Enabling a Committed Jihadist
Prior to Awlaki’s killing last year, he was a key al Qaeda operative — a committed jihadist who, as an American citizen and gifted orator, could easily operate in the U.S. and influence young Western Muslims. Ms. Herridge reports that one study ties Awlaki to some 26 terrorism cases. For example, he was in regular contact for years with the Fort Hood jihadist, Nidal Hasan, before the latter killed 13 American soldiers and wounded dozens more in November 2009. Awlaki is also believed to have been complicit in the unsuccessful attempt by Umar Abdulmutallab to blow up a plane over Detroit just a month later, on Christmas Day. Much of this mayhem could have been prevented if the government had acted to stop Awlaki when opportunities to do so presented themselves in aftermath of the 9/11 attacks.
In March 2002, seven months before Awlaki was “un-arrested” at JFK airport, he was allowed to flee the country. He was a hot number at the time — and he knew it. Awlaki had been involved with several of the suicide-hijackers who had killed nearly 3,000 Americans on 9/11. FBI agents had grilled him repeatedly in the days after the attack, and, palpably, he had dissembled in describing his contacts with the terrorists. Yet no effort was made to stop him from going to Yemen.
The new Fox News report explains that the Justice Department learned sometime in 2002 that Awlaki was planning to return to the U.S. from Yemen. How the government knew this has not been revealed. We can recall, however, that the 9/11 attacks resulted in a significant stepping up of surveillance efforts, including NSA eavesdropping on terrorist communications that crossed our national boundaries. Given that Awlaki was a suspect in the most resource-intensive investigation ever conducted by the federal government, and in light of his inclusion on terrorist watch-lists, it is unsurprising that the government was alert to his movements.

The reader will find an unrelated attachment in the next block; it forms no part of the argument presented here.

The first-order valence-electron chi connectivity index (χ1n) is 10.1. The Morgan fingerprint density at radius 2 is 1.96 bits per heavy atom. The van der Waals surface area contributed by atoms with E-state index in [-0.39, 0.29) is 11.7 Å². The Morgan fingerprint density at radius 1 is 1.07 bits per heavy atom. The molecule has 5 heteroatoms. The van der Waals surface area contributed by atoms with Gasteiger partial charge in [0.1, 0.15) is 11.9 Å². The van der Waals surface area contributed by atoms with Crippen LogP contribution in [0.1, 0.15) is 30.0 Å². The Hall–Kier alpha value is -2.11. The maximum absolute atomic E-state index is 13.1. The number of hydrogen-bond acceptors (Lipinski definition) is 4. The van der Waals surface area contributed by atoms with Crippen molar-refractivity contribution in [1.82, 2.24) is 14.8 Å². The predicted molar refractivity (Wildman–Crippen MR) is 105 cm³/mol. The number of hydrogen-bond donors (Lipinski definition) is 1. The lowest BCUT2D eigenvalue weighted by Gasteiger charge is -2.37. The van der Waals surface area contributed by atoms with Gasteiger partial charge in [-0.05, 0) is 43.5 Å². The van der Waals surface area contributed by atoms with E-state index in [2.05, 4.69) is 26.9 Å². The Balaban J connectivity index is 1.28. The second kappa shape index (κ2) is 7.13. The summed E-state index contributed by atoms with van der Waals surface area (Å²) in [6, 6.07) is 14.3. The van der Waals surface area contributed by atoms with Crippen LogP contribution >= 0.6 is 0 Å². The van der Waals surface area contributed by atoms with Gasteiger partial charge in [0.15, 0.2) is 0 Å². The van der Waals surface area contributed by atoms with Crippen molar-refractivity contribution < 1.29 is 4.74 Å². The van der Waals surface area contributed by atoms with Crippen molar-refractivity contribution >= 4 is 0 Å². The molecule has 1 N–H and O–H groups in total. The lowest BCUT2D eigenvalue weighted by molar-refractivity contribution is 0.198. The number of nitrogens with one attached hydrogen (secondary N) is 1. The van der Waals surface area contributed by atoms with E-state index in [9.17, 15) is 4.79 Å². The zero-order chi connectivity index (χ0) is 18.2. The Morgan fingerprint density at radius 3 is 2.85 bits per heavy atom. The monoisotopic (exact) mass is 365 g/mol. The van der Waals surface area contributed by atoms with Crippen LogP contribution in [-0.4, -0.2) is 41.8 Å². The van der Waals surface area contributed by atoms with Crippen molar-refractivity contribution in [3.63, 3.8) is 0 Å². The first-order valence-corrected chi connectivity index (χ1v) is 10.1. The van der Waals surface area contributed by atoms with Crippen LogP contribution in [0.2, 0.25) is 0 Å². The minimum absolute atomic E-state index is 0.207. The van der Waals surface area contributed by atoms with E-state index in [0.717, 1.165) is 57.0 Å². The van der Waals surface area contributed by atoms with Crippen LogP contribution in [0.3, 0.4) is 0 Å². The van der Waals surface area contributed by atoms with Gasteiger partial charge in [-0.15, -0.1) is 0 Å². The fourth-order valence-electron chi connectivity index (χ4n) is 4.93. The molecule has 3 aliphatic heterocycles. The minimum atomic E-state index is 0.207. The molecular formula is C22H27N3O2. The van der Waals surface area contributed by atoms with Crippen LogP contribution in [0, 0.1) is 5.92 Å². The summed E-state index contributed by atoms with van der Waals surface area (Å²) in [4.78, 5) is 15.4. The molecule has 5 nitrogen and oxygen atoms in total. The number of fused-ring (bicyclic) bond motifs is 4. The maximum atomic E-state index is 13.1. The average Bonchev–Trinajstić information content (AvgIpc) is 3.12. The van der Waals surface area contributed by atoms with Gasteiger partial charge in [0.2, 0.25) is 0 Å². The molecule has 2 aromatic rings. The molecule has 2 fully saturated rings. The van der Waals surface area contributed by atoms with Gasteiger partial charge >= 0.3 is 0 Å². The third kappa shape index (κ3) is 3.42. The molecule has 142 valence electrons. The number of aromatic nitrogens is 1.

What is surprising — shocking, actually — is that, as Awlaki was making his way from Riyadh to New York that October, the Justice Department was actually arranging to facilitate his movements, rather than resolving to stop him.
That mindset is hard to fathom when one considers what was known of Awlaki’s background at the time. His suspected terror ties significantly predated 9/11. Though born in New Mexico, he was raised in Yemen, Osama bin Laden’s ancestral home and long a jihadist hotbed. Awlaki later relocated to the U.S., serving for years, in various American mosques, as an imam steeped in Islamic supremacist ideology.
In the late Nineties, he worked for an ostensible Islamic charity that the government later described as a “front organization … used to support al Qaeda and Osama bin Laden.” Moreover, as Susan Schmidt has reported for the Washington Post, Awlaki edged onto the FBI’s radar screen in 1999, when the Bureau developed information that he had been visited by both a publicly unidentified associate of Omar Abdel Rahman (the “Blind Sheikh,” sentenced to life-imprisonment in 1996 on terrorism charges), and an al Qaeda “procurement agent” who had obtained a satellite phone for bin Laden’s use in Afghanistan. The investigation was closed as to Awlaki due to what the government describes as a lack of evidence.